• We all know from our reading of the Bible that the Tower of Babel has been destroyed by God and that, from then on, people have been scattered around the world, prisoners of their differing dialects and of their incommensurable cultural biases. Yes, but no one has told yet the terrifying story of the fall of the second Tower of Babel, when Nature, yes Nature Herself, as a united endeavour which should have reached to the Heaven and made all of the people of the world agree again, has been destroyed under the weight of its own ambition and lie everywhere in ruins ? To multiculturalism born in the aftermath of the first Babel, one should now add the many tribes of multinaturalism born in the wreck of the second Babel.

  • It is my sentiment that we now live in the ruins of Nature — in all the meanings of this expression — and also more and more in the ruins of those sciences, for which the last century has been so prolific, which dreamed of prematurely unifying the cosmos, without taking the pain of doing what Isabelle Stengers has called cosmopolitics. By reusing this venerable word from the Stoics, she does not mean that we should be attuned to the many qualities of multiculturalism and internationalism, but to the many worries of multinaturalism as well. The whole civilisation that has been devised under the heading of cosmopolitism, because it was obvious we all shared one nature, and especially one human nature, has to be reinvented, this time, with the added terrible difficulties that there are many competing natures and that they have to be unified through due process — an agonizingly slow endeavour. The common world is not behind us as a solid and indisputable ground for agreement, but before us, as a risky and highly disputable goal, that remains very far in the future.

  • As long as the two Towers had not been smashed to the ground together, it remained difficult to begin again and to define politics as what I now call the progressive composition of the common world. As long as one of them remained standing, it was impossible to secularise politics at last. You always had to defend hybrid forums against people, coming from the ranks of the social or natural sciences, who claimed that elsewhere, outside, in another place, in their discipline, existed a pure and perfect ‘assembly’ in the midst of which agreement could be obtained by ‘simply’ behaving rationally and by gathering people, in a reasonable manner, around ‘indisputable matters of fact’. This miraculous recipe was enough to disqualify by contrast all the other attempts to reach an agreement over states of affairs. As long as this phantom forum existed, all the others were deemed inefficient, irrational and impure.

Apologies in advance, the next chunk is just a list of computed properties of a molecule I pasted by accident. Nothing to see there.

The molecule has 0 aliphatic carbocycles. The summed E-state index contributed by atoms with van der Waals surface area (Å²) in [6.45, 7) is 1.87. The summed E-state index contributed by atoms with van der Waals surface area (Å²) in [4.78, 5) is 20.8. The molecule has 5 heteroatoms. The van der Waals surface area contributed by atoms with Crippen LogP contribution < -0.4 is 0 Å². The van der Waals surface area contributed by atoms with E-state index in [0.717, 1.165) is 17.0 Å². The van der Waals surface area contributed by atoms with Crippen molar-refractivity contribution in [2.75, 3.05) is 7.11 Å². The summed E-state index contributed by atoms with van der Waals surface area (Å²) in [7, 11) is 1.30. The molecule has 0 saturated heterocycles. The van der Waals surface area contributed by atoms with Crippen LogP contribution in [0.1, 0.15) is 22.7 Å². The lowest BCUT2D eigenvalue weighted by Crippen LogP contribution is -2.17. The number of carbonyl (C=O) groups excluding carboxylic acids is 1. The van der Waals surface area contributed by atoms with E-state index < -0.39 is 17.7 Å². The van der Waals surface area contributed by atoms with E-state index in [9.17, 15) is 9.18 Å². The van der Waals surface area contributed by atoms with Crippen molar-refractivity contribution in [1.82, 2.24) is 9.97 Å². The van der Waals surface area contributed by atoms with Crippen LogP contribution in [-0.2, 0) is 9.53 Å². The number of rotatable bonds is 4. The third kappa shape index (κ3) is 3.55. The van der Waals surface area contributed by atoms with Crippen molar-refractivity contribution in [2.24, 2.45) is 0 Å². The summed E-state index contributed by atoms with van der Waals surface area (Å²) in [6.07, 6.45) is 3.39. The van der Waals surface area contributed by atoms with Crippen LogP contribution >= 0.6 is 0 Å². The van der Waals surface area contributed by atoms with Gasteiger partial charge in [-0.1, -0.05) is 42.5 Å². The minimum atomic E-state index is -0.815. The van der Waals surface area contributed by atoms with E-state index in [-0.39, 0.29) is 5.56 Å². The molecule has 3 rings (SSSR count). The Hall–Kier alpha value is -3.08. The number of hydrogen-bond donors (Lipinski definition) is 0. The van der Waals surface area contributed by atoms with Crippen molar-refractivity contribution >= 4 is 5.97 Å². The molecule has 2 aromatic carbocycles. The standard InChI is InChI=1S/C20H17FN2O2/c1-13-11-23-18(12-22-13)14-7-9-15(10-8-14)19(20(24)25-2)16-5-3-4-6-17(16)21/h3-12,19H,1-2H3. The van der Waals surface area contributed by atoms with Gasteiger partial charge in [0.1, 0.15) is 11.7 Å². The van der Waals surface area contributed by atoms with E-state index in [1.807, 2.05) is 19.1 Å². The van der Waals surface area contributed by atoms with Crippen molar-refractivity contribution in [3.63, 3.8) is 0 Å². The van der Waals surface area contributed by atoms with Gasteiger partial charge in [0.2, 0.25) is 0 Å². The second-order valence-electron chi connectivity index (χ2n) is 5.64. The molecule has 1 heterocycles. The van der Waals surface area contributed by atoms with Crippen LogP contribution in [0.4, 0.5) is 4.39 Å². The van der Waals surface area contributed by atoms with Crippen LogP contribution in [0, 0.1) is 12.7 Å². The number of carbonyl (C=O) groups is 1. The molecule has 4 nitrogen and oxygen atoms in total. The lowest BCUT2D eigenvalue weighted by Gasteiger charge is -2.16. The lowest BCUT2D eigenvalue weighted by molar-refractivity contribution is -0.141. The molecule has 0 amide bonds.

• Although, at first, it sounds like a negative progress only, it is for the monitoring of collective experiment a huge advantage not to be threatened again by the promise of any salvation by any science —neither physics, nor biology, nor sociology, nor economics, nor even procedural rationality. Now at least, there is no other alternative. We are embarked. We cannot hope for the transcendence of nature, for the transcendence of rationality to come and save us. If we don’t discover the ways through which the world can be made common, there will be no common world to share, it is as simple as that —and nature will no longer be sufficient to unify us, in spite of ourselves. To sum up, I could say that when Galileo modified the classical trope of ‘the Book of Nature’, adding that it ‘was written in mathematical characters’, little could he anticipate that now we should have to say that the ‘Book of Nature’ is in fact a protocol book, a huge and complex ledger, that should be written in a mixture of legal, moral, political and mathematical hieroglyphs… It is still a Book, but how different it reads…

  • To explore what could be called a completely new form of idealism. Idealism used to entertain the rather silly idea that the whole outside world exists only inside the mind thus elevated to the level of an omnipotent demiurge. Idealists were wrong about the mind’s power of course, but they were right on one thing: interesting things happen inside not outside. Because of the simultaneous extension of science and of the ever increased entanglement of human activities with things, there is no outside any longer. The remaining inside is to be explored in great detail and with great caution because it is neither a mind nor an ‘outside world’ as the tired old modernist quarrel would have it, but rather a delicate sphere of climate control.